When I scanned the images from the first roll of film through the Yashica D TLR, I think I scanned them at 3600. They are BIG! I wanted to see the details capable of the camera and the lens, and I was honestly really, really pleased. Here on offer is a portion of a picture I took of leafy plants nestled in the dappled sun beneath an oak tree along the Moonrise Trail. The Yashinon lens does a superb job altogether. This is about 1/10 of the original picture.
This is a test film of flowers on my patio – Ektar 100, Welta Weltur, Epson V600. This was taken to test the sharpness of the lens – and to just use the camera!
Welta Weltur, 6×4.5, Kodak Ektar 100 rendered to B&W in Nik Silver Efex. Scanned with Epson V600.
Out of the roll of Kodak Ektar 100 I used in the Welta Weltur, this one is my favorite. It has an old-fashioned look to it, which may be due to the fact it is is 1930s lens which is uncoated. I pushed the colors a bit to get the result I liked best. I scanned this with the Epson V600.
An Alice in Wonderland themed cafe in town. Sadly, it closed last week.
Welta Weltur, 6×4.5, Kodak Ektar 100, Epson V600.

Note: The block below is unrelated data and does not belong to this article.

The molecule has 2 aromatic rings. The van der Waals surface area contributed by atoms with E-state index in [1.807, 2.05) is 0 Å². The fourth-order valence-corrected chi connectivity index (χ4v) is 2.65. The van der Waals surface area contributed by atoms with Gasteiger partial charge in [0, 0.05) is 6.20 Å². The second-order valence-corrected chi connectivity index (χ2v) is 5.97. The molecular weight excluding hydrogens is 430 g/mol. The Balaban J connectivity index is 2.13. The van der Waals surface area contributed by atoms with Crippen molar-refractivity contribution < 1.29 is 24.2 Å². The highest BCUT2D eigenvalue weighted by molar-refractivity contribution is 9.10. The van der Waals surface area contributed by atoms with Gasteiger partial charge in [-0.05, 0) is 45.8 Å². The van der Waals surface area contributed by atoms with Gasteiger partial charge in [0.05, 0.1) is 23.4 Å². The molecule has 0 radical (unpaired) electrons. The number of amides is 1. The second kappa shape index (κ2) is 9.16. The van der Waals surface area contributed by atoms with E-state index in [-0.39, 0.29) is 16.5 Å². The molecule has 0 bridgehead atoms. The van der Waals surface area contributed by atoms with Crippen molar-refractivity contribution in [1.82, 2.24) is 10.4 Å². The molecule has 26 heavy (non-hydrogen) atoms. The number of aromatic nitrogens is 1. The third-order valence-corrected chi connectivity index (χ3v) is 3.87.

Hmmm. The images I get back from the photo lab are grungy. They arrive grungy. Using the Epson V600, I find crud everywhere.
With this picture, I moved it around on the scanner to decide if it was the neg or the scanner, and the neg won.
I cleaned the image with PEC-12, and the crud disappeared – a bit.
Then different settings in Epson Scan. Final settings which produced acceptable results were 2400 dpi, 48 bit color, digital ice, and medium unsharp mask. Final clean up in On1 Photo 10 and LR. Film was Kodak Ektar 100.
I went to the local botanical garden last week and tested out Kodak Ektar 100. This is a great film for outdoors! I used the whole roll in the gardens, and am quite pleased with the colors. And the camera. And the lens. I just need to work a bit more on nailing the focus when I use a wide open lens.
The other day I headed out to the local botanical garden with my film camera loaded with Kodak Ektar 100. The goal was twofold. First, I wanted to practice exposure with a film I have never used. Ektar is reputed to be excellent for landscape because of rich colors. The other was to use my 135mm lens, one which is about 50 years old, and to see if it, with the FM2N (the film camera) had accurate focus.
I was pleased with the Ektar. I had it professionally developed and scanned, but I also used the film at home and scanned it as well. And I was pleased with the camera and lens combination, though with a large f/stop, it is a must to be rock steady when exposing.